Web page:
US 2120593 A
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Description (OCR text may contain errors)
June 14, 1938. a E N 2,120,593
METHOD OF WRAPPING VENETIAN BLINDS Filed Dec. 9, 3936 INVENTOR.
: 5 F 761 eyno/da.
Patented June 14, 1938 F WRAPPING BLIKDS Francis B. Reynolds, Bronxviiie, N. Y., assignor to Columbia Mills, Ine New York, N. Y., a corporation oi NewYork Application December 9, 1936, SerialNo. 114,937
'1 Claim. (01. 93-2) This invention relates to a method of wrapping Venetian blinds and other articles, and more particularly to a method which permits a portion of -the wrapping to be easily removed to expose the head piece, installation brackets and hardware to permit the blind to be installed without unwrapping the entire blind, the remaining portion of the wrapper serving as a cover and protection for the slats, tape and cords, to prevent soiling when the package is handled by the installer,
whose hands usually become soiled when mounting the brackets etc., preparatory to the actual mounting of the blind.
One of the prime objects of the invention is to provide a wrapper having a line of perforations spaced from one end thereof, so that the section of the wrapper between the line of perforations and the end of the paper forms a wrapping and cover for a certain predetermined-sec- 0 tion of the blind, said line of perforations being fully exposed so that the wrapper can be readily slit on said line, and the end section removed to expose a certain portion of the article to permit installation of the blind without disturbing the remainder of the wrapper or the portion of the blind covered thereby. 1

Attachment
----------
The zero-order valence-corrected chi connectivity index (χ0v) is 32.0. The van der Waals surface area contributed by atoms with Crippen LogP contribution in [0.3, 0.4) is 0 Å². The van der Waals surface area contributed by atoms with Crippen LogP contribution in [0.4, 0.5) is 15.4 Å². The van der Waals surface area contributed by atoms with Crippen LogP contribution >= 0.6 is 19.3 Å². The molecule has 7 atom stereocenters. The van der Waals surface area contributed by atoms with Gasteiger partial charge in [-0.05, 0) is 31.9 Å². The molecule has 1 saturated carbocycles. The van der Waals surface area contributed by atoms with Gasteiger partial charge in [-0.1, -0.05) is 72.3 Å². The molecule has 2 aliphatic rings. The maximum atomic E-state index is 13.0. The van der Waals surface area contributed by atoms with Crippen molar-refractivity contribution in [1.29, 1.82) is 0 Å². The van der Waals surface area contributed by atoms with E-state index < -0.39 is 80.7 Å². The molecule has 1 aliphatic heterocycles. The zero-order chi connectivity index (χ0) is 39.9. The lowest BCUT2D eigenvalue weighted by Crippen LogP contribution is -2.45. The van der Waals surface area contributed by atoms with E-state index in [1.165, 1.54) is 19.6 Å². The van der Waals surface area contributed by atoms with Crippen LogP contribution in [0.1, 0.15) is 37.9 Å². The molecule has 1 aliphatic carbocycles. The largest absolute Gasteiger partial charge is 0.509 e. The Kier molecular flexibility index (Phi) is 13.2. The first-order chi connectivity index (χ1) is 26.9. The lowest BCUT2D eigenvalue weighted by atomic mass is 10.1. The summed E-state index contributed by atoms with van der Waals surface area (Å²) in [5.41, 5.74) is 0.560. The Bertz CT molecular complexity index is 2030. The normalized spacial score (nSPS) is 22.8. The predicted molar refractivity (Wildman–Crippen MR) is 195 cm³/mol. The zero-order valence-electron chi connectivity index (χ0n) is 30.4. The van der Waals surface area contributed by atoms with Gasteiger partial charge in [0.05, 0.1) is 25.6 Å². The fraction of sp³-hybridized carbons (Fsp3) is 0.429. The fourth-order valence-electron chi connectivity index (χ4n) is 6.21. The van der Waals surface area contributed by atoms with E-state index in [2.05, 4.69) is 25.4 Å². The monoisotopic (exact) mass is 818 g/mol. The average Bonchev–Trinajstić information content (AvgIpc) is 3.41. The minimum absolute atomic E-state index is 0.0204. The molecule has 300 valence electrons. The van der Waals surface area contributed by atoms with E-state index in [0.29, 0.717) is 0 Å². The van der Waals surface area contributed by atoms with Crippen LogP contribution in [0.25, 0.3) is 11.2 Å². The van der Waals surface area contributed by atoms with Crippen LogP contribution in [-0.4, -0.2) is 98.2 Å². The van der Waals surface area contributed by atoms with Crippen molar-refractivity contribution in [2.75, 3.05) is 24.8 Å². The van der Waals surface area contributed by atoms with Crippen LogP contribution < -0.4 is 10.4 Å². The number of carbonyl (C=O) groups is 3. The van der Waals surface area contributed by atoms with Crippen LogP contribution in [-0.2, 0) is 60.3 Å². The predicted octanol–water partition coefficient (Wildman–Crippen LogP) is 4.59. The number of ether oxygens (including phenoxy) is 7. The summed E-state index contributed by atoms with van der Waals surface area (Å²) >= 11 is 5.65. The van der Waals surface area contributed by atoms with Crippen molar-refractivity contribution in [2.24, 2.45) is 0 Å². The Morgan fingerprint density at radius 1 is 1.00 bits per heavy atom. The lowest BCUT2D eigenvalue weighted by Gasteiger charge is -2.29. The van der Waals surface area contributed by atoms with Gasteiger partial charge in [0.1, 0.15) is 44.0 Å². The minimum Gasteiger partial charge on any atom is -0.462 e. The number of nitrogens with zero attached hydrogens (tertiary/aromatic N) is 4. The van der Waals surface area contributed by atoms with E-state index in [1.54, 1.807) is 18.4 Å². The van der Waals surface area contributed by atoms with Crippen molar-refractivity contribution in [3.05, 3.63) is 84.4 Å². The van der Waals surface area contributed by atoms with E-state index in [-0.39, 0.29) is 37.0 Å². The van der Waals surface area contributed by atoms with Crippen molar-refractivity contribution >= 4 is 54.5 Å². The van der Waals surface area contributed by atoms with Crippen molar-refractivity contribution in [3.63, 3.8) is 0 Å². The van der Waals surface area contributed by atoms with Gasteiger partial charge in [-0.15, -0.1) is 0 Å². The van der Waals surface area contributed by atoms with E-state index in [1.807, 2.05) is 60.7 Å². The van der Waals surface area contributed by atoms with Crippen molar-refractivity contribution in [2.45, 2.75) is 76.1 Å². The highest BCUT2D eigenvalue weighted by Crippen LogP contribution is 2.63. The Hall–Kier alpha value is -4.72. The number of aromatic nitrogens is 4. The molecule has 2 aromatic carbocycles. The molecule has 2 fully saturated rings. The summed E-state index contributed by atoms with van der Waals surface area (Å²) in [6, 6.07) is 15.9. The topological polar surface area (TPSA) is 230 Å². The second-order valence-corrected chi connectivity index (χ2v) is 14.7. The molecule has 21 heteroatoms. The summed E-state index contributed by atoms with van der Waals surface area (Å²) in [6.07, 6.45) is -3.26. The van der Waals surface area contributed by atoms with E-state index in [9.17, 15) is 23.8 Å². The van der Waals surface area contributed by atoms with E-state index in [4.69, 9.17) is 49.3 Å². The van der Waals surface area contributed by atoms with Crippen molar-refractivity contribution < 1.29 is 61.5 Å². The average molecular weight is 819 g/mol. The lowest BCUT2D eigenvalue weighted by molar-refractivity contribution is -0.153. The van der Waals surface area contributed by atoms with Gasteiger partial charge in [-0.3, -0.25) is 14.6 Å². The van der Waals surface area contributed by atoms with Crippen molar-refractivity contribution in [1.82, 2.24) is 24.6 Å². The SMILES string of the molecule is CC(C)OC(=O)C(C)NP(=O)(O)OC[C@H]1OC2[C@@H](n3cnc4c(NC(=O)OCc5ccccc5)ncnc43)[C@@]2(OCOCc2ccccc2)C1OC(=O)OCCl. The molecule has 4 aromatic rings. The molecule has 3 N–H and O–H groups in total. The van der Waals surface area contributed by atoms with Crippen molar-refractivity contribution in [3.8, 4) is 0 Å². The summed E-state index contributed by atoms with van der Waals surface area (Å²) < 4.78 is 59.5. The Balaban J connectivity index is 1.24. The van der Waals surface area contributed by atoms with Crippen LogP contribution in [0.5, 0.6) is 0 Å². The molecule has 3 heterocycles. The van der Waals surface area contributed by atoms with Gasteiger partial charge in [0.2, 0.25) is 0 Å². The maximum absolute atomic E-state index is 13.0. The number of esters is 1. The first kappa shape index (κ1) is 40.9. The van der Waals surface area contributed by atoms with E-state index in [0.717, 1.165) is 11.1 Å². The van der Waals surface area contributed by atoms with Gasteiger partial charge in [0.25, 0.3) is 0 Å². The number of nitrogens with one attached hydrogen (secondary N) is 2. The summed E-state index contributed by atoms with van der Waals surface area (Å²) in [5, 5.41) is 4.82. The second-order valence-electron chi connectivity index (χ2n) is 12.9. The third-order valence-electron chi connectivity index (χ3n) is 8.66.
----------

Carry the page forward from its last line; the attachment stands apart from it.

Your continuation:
Another object is to provide a wrapper which can be formed of any kind of standard wrapping paper, which requires no special treatment or preparation, other than to provide aline of perforations at a predetermined point and by means of a standard perforating machine, so that the strip can be readily separated from the main body of the wrapper on a straight line to expose a portion of the package content to view, and so that the blind may be inspected as to color of slats, tape and cords, without damaging the main body of the wrapper, or disarranging the various parts which make up the blind.
A further object is to place all installation, hardware, etc., in proper position on the head piece of the blind, so that it serves to illustrate the position in which the brackets are to be installed in relation to the head piece of said blind,
5 the installation screws etc., being preferably placed in small envelopes attached to the tilt cords, so that they are readily accessible when the wrapper, which covers the head piece, is removed.
50 The above and other objects will appear as the specification progresses, reference being had to the accompanying drawing in which I have shown the preferred embodiment of my invention, and in which like reference numerals indicate like 55 parts throughout the several views thereof.
In the drawing:
Fig. 1 is a perspective view of a sheet of wrapping paper showing the line of perforations.
Fig. 2 is a view similar to Fig. 1 showing a blind placed on the wrapper preparatory to wrapping. 5 Fig. 3 is a. similar view showing the blind fully wrapped.
Fig. 4 is a view similar to Fig. 3 and showing the opposite side of the package, the wrapper being shown slightly torn to permit inspection of 10 the color, etc.
Fig. 5 is a view showing the one section of the wrapper removed and the-tilt and head rail exposed to permit the blind to be installed.